March 26, 2010

Merry Christmas (Lucho Bender, 2000)

It is interesting to see this movie close to the holidays as it deals with Christmas and its ideals. One Christmas Eve in Buenos Aires, several lives intersect as they all strive not to spend the holidays alone. The theme of loneliness permeates the film – and is represented the most strongly by the paralyzed man – and constantly comes back to the forefront in this often comedic, heartwarming take on Christmas.

Merry Christmas presents an interesting perspective on the meaning of the Holidays, of Christmas. As a Christian holiday, it reminds them of Jesus’ sacrifice, a figure to model, to aspire to. As a pagan creation, Santa Claus still epitomizes those values, rewarding good deeds by gifts on Christmas day. In the movie, some characters choose to be charitable and giving while others act cruel and selfish. A young man rewards his benefactor who was driving him to Buenos Aires by setting off on his own to the city and stranding him in the middle of nowhere without gas. The old man dies, alone and far from his daughter, while the young man leaves him to be with his family. When a stranger helps the wheelchair-bound Hector to his fifth floor apartment, Hector doesn’t seem to want him to leave and comes up with an excuse every time. Talking about his fish, he projects unto it his feelings of loneliness:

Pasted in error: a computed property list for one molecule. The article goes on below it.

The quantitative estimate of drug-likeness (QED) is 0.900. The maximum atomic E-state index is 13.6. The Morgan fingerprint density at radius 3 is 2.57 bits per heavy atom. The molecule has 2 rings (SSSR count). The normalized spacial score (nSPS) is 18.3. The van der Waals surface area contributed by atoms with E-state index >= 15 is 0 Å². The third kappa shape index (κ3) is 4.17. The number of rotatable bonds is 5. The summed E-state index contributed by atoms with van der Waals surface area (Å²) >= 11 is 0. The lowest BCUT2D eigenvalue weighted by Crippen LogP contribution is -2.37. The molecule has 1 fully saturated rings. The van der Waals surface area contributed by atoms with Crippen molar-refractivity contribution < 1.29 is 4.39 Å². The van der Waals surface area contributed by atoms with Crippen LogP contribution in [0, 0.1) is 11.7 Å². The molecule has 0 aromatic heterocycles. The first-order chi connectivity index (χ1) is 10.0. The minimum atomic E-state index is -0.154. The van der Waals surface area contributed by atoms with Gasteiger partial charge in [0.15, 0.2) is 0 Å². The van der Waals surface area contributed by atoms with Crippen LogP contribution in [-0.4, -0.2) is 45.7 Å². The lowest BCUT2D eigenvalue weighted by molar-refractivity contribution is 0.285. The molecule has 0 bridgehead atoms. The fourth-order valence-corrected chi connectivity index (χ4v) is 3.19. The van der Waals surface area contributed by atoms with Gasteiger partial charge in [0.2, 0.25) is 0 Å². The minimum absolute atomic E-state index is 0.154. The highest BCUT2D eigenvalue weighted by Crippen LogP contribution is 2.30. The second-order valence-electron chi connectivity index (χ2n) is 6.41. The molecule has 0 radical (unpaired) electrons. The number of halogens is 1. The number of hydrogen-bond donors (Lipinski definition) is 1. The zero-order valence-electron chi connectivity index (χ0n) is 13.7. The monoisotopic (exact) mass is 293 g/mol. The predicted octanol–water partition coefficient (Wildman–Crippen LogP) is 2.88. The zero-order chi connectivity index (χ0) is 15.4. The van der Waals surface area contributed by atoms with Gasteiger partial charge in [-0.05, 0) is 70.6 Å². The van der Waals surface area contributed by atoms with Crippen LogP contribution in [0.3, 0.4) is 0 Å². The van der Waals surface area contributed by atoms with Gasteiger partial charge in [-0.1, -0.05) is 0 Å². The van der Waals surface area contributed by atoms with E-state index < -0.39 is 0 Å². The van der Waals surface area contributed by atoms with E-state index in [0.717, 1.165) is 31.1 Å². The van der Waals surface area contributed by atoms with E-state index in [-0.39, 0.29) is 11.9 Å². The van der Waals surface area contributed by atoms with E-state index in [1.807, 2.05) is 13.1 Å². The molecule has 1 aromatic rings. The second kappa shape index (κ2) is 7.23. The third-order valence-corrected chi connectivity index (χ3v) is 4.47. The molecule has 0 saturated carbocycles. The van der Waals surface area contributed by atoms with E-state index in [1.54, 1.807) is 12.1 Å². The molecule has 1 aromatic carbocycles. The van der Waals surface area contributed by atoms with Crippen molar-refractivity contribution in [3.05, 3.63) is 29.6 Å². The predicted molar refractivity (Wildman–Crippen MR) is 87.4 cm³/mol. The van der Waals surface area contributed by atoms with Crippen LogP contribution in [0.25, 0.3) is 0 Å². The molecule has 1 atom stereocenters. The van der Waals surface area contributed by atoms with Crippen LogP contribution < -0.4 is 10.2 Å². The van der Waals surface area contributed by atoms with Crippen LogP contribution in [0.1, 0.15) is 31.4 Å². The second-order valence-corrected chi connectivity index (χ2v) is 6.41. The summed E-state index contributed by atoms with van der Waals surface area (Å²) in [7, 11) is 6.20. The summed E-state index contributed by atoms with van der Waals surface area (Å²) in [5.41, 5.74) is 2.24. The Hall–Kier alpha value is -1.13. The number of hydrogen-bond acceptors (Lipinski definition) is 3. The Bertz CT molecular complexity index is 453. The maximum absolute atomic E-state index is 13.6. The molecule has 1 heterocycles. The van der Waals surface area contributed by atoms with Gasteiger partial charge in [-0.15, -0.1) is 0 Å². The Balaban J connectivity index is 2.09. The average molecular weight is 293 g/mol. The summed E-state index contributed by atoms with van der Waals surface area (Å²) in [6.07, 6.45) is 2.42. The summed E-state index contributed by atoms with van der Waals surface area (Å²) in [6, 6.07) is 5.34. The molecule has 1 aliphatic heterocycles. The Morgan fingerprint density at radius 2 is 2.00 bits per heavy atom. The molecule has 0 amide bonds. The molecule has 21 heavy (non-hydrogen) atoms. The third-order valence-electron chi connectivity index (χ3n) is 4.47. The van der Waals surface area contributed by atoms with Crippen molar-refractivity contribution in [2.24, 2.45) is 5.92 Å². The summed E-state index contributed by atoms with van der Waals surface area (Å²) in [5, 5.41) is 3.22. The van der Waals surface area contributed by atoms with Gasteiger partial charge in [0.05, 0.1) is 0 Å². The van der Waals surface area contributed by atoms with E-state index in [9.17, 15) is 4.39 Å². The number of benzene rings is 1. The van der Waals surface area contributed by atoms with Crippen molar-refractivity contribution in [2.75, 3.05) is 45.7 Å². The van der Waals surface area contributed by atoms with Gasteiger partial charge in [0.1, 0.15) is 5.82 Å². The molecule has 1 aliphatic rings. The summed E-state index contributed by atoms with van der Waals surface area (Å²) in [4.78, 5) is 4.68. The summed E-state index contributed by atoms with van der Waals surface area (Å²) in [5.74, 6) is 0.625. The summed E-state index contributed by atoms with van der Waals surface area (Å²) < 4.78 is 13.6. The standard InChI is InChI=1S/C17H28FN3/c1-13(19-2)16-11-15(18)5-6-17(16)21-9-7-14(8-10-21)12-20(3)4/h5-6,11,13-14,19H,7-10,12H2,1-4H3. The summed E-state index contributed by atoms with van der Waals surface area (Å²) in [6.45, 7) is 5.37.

Hector: Poor thing. He's all alone. I'll have to find him a friend.

The stranger soon abandons Hector, obviously in need of camaraderie, for a sexual encounter.

There seems to be this constant battle between human values and human needs (or wants) throughout the film, a dichotomy that seemingly echoes the continuous clash between local culture and world culture, between Argentinean traditions and North American ones present in the film. Indians sing Christmas carols in their native tongues on a truck headed for Buenos Aires. A man aims to buy a robot that spurts smoke from its head, the IT toy for Christmas, sold-out everywhere. American hegemony is constantly present and seems to dictate, all through the movie, to these characters their feelings about Christmas.

But, life goes on. At the movie’s end, we realize that the old man died alone but simultaneously, a new life is born. The comedian, stuck without gas in the middle of nowhere, gives the movie its finality; admiring the fireworks from Buenos Aires, he smiles and rejoices because he is alive. And isn’t life the greatest gift of all?